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I live near Richmond, Virginia and when folks come to visit I always suggest they visit Hollywood Cemetery. I often get the following reaction, “Ugh! Why would I want to spend time visiting a depressing cemetery?!”

Well here’s why…you dolt!

I have been to many “famous” cemeteries and none of them hold a candle to Hollywood Cemetery in Richmond. First of all it has a breathtaking location right on the James River filled with gorgeous trees, landscaping, and architecture. Many of the monuments and headstones are works of art, including a cast iron Newfoundland Dog that guards the grave of his little girl who died 150 years ago. There are numerous tours, ghost walks, and other guided activities. If nothing else, it’s a lovely walk and good exercise.

Then, there’s the history. Stay with me here.

Hollywood Cemetery is the final resting place of two presidents. Three, if you count Jefferson Davis. It’s also called the “Arlington of the South” because many of the confederate dead are buried here. A huge stone pyramid was erected in their honor. According to Time and Date, Hollywood Cemetery was a big part of the impetus for what we now celebrate as Memorial Day.

“Memorial Day started as an event to honor Union soldiers who had died during the American Civil War. It was inspired by the way people in the Southern states honored their dead. After World War I, it was extended to include all men and women who died in any war or military action.”

With controversy raging in the southern states about statues of confederate leaders, it’s the ideal time to understand how Hollywood Cemetery provides a profound lesson in war and its aftermath. That lesson is written on the tombstones of the men who gave their lives to the losing side. The epitaphs struggle to justify and make sense of such sacrifice and it hits you right in the gut when you read them. I get the same feeling when I visit the Vietnam War Memorial in DC.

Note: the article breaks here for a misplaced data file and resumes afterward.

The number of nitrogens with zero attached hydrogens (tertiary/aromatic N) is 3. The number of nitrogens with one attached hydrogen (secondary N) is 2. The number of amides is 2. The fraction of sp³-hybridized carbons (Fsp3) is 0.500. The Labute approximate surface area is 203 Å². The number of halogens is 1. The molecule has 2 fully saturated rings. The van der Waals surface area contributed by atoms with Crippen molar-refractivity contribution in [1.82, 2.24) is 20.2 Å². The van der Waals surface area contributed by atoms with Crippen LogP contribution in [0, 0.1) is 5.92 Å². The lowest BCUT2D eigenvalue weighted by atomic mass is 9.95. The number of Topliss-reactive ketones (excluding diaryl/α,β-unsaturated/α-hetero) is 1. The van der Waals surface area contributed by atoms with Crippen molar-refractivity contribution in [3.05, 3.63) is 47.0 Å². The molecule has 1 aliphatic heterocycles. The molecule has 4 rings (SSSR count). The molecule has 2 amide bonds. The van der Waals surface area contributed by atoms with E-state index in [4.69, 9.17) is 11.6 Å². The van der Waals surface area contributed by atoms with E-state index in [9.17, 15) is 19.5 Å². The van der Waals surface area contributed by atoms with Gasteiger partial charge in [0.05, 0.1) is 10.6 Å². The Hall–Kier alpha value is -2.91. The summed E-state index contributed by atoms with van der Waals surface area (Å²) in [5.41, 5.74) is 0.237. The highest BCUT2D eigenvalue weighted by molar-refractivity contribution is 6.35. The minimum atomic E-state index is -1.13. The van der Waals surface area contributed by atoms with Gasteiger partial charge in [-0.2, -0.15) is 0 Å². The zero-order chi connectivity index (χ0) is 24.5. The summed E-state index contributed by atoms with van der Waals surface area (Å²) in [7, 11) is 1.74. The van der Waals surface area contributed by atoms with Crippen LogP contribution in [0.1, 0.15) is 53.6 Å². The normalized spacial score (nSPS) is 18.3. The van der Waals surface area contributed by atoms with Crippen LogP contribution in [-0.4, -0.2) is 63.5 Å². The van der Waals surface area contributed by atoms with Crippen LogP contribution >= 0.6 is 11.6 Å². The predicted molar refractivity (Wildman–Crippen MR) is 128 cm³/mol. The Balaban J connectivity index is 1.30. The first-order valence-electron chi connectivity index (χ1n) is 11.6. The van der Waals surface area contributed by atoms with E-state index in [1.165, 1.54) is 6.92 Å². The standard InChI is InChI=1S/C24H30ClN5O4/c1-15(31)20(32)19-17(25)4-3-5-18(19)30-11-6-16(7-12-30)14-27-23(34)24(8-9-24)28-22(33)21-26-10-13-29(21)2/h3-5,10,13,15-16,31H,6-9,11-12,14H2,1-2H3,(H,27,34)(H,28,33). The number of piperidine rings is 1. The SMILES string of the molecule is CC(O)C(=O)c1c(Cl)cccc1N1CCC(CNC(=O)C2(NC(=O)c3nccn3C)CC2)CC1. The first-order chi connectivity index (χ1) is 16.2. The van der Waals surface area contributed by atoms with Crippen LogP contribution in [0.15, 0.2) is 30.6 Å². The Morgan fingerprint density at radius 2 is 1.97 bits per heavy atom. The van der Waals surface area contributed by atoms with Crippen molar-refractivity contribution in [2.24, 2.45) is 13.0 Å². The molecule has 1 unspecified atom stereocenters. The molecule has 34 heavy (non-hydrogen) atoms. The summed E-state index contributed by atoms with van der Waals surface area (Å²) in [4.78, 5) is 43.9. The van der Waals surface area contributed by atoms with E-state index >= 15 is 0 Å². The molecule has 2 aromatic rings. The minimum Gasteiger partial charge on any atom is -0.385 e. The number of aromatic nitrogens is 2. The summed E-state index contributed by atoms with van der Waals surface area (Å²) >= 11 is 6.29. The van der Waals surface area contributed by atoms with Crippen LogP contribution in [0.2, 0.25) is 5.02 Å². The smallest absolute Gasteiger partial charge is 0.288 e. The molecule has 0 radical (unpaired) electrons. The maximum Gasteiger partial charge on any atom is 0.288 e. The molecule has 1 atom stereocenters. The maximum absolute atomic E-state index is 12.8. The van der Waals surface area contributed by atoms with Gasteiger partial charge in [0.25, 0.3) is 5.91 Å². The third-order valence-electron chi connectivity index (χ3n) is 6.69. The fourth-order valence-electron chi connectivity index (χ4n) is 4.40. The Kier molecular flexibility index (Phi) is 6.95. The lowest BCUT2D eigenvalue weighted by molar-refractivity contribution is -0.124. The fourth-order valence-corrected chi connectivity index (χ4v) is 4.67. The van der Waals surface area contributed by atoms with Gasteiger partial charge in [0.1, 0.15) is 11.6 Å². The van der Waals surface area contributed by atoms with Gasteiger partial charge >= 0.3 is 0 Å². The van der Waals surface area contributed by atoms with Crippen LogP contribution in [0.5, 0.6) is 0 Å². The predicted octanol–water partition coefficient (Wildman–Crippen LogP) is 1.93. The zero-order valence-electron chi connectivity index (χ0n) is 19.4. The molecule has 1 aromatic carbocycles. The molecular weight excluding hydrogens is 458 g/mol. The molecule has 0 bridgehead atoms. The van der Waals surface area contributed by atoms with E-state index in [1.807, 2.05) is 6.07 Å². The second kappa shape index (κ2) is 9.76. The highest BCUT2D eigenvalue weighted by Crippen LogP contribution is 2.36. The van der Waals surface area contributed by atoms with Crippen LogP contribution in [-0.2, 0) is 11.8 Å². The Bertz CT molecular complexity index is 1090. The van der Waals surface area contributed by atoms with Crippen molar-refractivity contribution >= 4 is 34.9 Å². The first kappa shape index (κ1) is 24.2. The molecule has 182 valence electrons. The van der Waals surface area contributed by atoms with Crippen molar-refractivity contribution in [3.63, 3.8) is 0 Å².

I don’t think we should glorify the Confederacy, or any government that promoted or condoned the marginalization of human beings, but to bury the Confederacy along with its dead is a mistake. Hollywood Cemetery shows, in a visceral and poignant way, the pain left behind when anyone dies fighting a war, regardless of their uniform. Hollywood Cemetery is the epicenter of that concept and, in the broad scheme of things, every bit as important as Arlington in our Nation’s story. Just an aside…Arlington was built on the site of Confederate General Robert E. Lee’s former home.

So this Memorial Day as you grill hot dogs and hamburgers, I hope you’ll take just a moment to remember that it all started with tributes to the losers of the American Civil War. While you’re at it, explain that irony to your guests, kids, and the grandkids. Maybe even take them to a cemetery where war dead are buried.

Thank you for visiting.


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